Director of OHFC claims wrongful termination due to retaliation

On Behalf of | Aug 8, 2018 | Wrongful Termination |

Getting to the top position at one’s employment is difficult for most people, but its often even more difficult for women to get positions of power, for various reasons. Unfortunately, even when women make it to the top they are still subjected to a hostile work environment created by colleagues or subordinates who are not willing to take directions from a woman. Though great strides are being taken to equalize the work and power balance between men and women, the reality is that women are often subjected to harassment and discrimination at most positions and offices.

A lawsuit filed by a former director of the Minnesota department’s health regulation division claims she was wrongfully fired after she raised concerns about a hostile work environment. In her lawsuit alleging retaliation, she alleges that she repeatedly informed senior leaders about bullying and harassment in the department she was overlooking. She was berated, reprimanded and ultimately terminated from her position as a result of her complaints. She filed an 11-page written complaint and she was fired three days after filing it, just one day before she was supposed to meet with someone from the Legislative Auditor’s Office. At one point, she alleges she was told she lacked the stamina to complete her job because she was a woman.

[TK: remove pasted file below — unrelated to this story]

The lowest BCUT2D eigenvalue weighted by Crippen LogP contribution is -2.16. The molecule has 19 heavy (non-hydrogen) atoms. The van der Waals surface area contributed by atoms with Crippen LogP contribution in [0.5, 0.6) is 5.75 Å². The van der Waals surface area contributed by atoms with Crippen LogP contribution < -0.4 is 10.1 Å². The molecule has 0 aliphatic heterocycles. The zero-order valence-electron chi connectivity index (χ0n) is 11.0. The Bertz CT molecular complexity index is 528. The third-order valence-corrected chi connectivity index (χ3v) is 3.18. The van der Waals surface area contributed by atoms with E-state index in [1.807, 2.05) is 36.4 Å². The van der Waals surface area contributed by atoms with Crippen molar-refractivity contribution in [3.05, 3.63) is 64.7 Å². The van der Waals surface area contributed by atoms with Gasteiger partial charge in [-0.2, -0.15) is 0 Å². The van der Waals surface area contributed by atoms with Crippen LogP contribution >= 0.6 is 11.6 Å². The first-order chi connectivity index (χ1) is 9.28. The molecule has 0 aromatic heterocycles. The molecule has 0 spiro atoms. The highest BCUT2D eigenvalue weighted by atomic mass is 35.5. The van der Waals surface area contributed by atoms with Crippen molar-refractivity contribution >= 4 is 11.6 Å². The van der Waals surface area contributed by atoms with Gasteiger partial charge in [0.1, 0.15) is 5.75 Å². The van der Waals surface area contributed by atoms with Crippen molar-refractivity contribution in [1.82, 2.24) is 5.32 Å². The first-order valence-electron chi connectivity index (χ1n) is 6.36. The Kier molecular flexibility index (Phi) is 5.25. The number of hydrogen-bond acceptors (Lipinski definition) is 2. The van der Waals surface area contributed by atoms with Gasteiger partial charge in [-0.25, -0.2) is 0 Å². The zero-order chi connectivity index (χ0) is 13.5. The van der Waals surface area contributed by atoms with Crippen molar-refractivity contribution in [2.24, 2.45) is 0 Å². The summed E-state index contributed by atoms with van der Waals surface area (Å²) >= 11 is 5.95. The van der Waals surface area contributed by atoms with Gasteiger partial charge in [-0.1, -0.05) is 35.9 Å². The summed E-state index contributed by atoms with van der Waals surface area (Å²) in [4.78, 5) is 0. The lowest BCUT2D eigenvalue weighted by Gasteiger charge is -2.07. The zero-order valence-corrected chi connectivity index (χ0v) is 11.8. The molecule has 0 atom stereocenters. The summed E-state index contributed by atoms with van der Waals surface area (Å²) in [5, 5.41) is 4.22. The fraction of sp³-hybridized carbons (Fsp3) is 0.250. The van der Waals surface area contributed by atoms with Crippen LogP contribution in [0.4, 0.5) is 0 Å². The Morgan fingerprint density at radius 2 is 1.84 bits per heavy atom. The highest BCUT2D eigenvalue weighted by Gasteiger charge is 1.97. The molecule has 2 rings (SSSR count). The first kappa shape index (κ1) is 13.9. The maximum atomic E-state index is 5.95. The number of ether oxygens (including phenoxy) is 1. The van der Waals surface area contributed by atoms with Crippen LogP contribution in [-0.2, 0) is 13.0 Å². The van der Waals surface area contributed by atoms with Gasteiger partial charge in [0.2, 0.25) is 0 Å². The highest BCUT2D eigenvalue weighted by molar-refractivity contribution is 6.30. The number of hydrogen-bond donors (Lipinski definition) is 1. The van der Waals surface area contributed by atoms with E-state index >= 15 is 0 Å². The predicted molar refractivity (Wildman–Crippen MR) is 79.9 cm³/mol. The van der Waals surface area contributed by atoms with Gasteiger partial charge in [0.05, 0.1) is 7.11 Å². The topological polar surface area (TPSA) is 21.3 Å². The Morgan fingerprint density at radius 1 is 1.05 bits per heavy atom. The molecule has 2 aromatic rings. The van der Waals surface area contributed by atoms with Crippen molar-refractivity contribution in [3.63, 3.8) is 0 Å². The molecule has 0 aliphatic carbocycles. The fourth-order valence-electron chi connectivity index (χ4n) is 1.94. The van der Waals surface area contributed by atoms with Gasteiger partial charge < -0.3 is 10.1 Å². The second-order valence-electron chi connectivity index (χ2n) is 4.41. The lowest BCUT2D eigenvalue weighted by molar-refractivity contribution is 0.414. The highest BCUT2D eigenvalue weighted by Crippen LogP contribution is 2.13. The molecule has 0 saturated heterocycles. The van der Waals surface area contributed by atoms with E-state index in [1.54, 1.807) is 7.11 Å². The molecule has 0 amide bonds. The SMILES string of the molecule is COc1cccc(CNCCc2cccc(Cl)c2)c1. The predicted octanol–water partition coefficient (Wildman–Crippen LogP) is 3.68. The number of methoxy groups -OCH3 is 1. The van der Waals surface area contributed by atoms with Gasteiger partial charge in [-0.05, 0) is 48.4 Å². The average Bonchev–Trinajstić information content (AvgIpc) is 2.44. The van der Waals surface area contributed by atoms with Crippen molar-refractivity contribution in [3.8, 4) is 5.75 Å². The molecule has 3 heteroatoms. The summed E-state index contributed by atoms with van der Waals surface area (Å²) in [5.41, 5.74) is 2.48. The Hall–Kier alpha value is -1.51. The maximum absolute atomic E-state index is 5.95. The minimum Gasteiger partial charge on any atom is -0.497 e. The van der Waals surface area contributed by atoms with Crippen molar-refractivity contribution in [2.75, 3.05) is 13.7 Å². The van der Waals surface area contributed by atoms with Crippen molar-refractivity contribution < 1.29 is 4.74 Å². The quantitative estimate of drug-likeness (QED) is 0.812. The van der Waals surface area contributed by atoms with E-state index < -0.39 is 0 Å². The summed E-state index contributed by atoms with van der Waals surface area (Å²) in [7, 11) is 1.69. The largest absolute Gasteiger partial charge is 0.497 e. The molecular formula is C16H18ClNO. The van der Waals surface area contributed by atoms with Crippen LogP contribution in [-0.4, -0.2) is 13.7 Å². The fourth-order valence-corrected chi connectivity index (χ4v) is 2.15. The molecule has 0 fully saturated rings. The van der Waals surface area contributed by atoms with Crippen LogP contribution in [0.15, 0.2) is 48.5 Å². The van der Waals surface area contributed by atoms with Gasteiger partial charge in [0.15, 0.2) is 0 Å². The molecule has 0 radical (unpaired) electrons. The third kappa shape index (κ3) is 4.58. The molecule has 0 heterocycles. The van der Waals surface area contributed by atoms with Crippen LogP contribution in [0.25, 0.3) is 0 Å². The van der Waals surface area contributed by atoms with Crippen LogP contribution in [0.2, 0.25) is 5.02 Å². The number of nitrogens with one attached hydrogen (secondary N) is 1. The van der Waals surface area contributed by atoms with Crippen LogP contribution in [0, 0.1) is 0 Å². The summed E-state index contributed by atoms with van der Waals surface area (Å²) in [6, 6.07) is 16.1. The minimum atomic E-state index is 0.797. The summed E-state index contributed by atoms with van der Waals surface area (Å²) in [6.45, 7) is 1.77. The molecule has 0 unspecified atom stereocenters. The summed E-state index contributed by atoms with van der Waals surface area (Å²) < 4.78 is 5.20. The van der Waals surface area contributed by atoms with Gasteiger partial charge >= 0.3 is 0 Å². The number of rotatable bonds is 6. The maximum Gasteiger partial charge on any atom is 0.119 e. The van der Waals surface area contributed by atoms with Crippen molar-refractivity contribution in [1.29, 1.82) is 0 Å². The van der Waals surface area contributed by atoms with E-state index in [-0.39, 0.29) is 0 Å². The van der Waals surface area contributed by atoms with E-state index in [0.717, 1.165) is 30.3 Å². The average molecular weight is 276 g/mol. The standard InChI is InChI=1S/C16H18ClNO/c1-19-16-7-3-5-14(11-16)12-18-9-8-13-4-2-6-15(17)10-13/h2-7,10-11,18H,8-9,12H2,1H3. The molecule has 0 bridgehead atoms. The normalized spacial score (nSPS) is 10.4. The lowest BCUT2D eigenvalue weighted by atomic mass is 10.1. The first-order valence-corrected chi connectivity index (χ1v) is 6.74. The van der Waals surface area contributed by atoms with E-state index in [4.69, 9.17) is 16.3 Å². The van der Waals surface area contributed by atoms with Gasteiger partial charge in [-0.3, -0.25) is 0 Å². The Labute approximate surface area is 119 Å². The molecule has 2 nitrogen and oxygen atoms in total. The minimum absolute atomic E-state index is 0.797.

The Office of Health Facility Complaints is an office within the health regulation division that investigates allegations of abuse and neglect by senior health care providers and in senior care facilities. This division was under fire last year around the time she was dismissed because the OHFC had fallen seriously behind on its investigation of complaints-employees were so backlogged that they began throwing away written complaints into recycle bins without reviewing them, causing complaints to go unreviewed for months. As a result of this, an independent investigation was conducted into the OHFC, the finding of which was that the office was marked by a dysfunctional culture with few written policies.

Though we would like to believe all workplaces are free from bullying, discrimination and harassment, the reality is that this is not the case and raising concerns about a dysfunctional workplace should not result in a termination. Employment law protects employees against retaliation and those who think they’ve been wrongfully terminated should consider speaking to an attorney about their options.